The real trick to parallel parking is getting a feel for your car and how it handles, and for the geometries involved. A British mathematician announced last year that he’d developed a formula for calculating the size of a perfect parking spot. However, given the complexity of the formula, regular practice is probably the easier road to take.
PARKING WITHOUT POWER STEERING
Most parking maneuvers are made more difficult when one is driving a car without power steering. I’ll write more about the trials and joys of driving with various kinds of steering systems in a later entry. For now, my main tip is this: it is easier to turn if your wheels are rolling slightly. Whenever possible, get your car moving, even if it is moving very slowly, before you start to turn. This will also help prevent excess wear and tear on your tires, as “dry turning,” i.e. turning the wheels when at a standstill, is pretty hard on the tires.
PARKING ON A HILL OR INCLINE
Parking on a steep hill can be both tricky and potentially dangerous. If possible, try to park perpendicular to the incline or avoid parking on the hill at all. If you do have to parallel park on a hill, however, there are a few things you should be sure to do.
Be particularly careful when maneuvering into a space on a steep hill. If you’re driving a car with manual transmission, this can be very tricky. However, I’ll deal with hill starts and stops in manual transmission in greater detail in a later entry.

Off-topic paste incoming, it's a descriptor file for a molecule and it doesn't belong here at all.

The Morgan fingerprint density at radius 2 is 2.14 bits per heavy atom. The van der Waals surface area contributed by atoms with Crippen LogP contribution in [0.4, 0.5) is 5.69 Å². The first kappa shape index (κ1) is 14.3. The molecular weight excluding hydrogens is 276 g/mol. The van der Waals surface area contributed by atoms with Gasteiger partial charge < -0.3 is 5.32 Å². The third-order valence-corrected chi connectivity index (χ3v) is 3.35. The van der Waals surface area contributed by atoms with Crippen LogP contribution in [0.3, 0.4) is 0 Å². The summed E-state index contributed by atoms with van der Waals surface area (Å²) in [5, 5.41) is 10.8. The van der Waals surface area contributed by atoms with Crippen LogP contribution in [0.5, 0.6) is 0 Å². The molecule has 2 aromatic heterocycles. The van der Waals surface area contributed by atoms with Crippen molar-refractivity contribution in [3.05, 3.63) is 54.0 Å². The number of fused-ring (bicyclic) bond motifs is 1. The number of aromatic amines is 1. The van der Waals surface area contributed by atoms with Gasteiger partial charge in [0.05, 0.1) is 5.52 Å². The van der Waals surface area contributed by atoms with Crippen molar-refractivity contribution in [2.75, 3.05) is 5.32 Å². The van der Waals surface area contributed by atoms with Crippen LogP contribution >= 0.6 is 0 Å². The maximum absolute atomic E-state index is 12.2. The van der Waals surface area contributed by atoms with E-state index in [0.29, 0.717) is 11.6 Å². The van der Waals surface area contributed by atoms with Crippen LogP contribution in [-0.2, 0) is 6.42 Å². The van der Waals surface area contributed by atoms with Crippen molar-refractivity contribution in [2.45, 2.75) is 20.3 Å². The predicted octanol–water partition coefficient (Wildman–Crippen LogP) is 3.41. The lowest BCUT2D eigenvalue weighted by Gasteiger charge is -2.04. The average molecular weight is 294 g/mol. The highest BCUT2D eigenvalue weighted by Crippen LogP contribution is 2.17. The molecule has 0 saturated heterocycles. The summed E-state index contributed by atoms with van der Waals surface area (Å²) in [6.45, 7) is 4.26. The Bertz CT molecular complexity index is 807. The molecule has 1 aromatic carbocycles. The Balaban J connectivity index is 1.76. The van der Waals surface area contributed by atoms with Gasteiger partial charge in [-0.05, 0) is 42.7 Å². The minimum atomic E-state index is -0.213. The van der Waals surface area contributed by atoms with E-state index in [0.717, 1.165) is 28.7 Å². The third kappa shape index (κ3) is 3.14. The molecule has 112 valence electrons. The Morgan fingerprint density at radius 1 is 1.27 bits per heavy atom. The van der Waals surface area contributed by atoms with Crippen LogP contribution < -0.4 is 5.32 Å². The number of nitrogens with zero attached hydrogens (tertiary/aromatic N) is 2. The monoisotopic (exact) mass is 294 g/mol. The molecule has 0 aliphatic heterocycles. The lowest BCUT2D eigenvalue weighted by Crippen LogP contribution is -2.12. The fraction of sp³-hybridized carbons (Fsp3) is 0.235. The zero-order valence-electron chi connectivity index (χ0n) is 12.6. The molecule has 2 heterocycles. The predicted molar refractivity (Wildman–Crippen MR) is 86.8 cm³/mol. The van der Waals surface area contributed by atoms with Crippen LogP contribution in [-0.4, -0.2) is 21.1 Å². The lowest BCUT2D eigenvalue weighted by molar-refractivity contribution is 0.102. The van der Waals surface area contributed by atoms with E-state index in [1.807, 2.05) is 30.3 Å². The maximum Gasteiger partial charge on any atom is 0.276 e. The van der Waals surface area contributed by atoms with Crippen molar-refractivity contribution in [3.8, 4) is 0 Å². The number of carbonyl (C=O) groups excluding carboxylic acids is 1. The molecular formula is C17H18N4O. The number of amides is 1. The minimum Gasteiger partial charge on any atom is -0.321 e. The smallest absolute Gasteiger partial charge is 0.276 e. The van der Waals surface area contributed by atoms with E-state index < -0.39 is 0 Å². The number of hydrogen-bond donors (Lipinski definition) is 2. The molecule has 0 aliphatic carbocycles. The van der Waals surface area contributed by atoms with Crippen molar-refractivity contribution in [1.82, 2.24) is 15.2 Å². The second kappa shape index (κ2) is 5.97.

First, put the car in park. In a manual transmission car, leave the car in gear.
Next, apply your parking brake. You should probably do this all the time, even in a car with automatic transmission, as it will prevent potential accidents and reduce tear on the transmission.
Once you’ve done this, turn your wheels. If your car is pointing uphill, turn the steering wheel away from the curb. If you’re pointing downhill, turn the wheel towards the curb. The idea is that, should the car start to roll, the wheels will immediately come into contact with the curb, which will hopefully halt the slip. If not, the car will at least swing out in a direction perpendicular to the hill, rather than sliding straight back and accumulating momentum.
If you’re on a particularly steep hill or you don’t trust your parking break, chock the wheels by wedging a wooden block or stone under the downhill side of one or more of the wheels.
To conclude: don’t be that guy who can’t park! Practice, practice, practice.